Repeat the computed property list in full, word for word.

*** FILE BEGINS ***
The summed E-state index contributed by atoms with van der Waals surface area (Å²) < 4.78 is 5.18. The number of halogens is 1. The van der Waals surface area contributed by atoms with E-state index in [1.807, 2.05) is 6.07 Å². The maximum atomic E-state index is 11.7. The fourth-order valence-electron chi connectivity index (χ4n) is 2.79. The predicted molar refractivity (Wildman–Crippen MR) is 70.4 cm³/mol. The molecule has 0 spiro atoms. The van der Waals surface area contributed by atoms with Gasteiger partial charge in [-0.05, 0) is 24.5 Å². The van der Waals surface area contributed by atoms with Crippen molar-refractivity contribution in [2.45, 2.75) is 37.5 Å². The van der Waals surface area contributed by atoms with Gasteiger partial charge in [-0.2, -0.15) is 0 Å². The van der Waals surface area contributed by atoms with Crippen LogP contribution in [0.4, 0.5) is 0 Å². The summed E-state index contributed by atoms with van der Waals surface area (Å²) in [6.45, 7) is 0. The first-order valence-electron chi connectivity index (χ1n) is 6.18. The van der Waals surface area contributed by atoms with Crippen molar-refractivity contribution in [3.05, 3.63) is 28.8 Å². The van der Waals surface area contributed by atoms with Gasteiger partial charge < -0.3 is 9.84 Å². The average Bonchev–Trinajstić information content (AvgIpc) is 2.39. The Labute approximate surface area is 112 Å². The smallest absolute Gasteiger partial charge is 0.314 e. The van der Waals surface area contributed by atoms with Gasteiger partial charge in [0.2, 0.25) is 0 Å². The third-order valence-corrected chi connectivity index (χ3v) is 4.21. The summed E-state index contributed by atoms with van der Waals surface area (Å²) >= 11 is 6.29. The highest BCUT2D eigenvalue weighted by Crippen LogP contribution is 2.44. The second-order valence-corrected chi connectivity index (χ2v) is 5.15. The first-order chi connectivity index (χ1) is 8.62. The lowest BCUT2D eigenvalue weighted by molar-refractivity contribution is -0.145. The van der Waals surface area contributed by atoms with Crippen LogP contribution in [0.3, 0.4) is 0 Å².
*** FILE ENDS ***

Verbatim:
The summed E-state index contributed by atoms with van der Waals surface area (Å²) < 4.78 is 5.18. The number of halogens is 1. The van der Waals surface area contributed by atoms with E-state index in [1.807, 2.05) is 6.07 Å². The maximum atomic E-state index is 11.7. The fourth-order valence-electron chi connectivity index (χ4n) is 2.79. The predicted molar refractivity (Wildman–Crippen MR) is 70.4 cm³/mol. The molecule has 0 spiro atoms. The van der Waals surface area contributed by atoms with Gasteiger partial charge in [-0.05, 0) is 24.5 Å². The van der Waals surface area contributed by atoms with Crippen molar-refractivity contribution in [2.45, 2.75) is 37.5 Å². The van der Waals surface area contributed by atoms with Gasteiger partial charge in [-0.2, -0.15) is 0 Å². The van der Waals surface area contributed by atoms with Crippen LogP contribution in [0.4, 0.5) is 0 Å². The summed E-state index contributed by atoms with van der Waals surface area (Å²) in [6.45, 7) is 0. The first-order valence-electron chi connectivity index (χ1n) is 6.18. The van der Waals surface area contributed by atoms with Crippen molar-refractivity contribution in [3.05, 3.63) is 28.8 Å². The van der Waals surface area contributed by atoms with Gasteiger partial charge < -0.3 is 9.84 Å². The average Bonchev–Trinajstić information content (AvgIpc) is 2.39. The Labute approximate surface area is 112 Å². The smallest absolute Gasteiger partial charge is 0.314 e. The van der Waals surface area contributed by atoms with Gasteiger partial charge in [0.2, 0.25) is 0 Å². The third-order valence-corrected chi connectivity index (χ3v) is 4.21. The summed E-state index contributed by atoms with van der Waals surface area (Å²) >= 11 is 6.29. The highest BCUT2D eigenvalue weighted by Crippen LogP contribution is 2.44. The second-order valence-corrected chi connectivity index (χ2v) is 5.15. The first-order chi connectivity index (χ1) is 8.62. The lowest BCUT2D eigenvalue weighted by molar-refractivity contribution is -0.145. The van der Waals surface area contributed by atoms with Crippen LogP contribution in [0.3, 0.4) is 0 Å².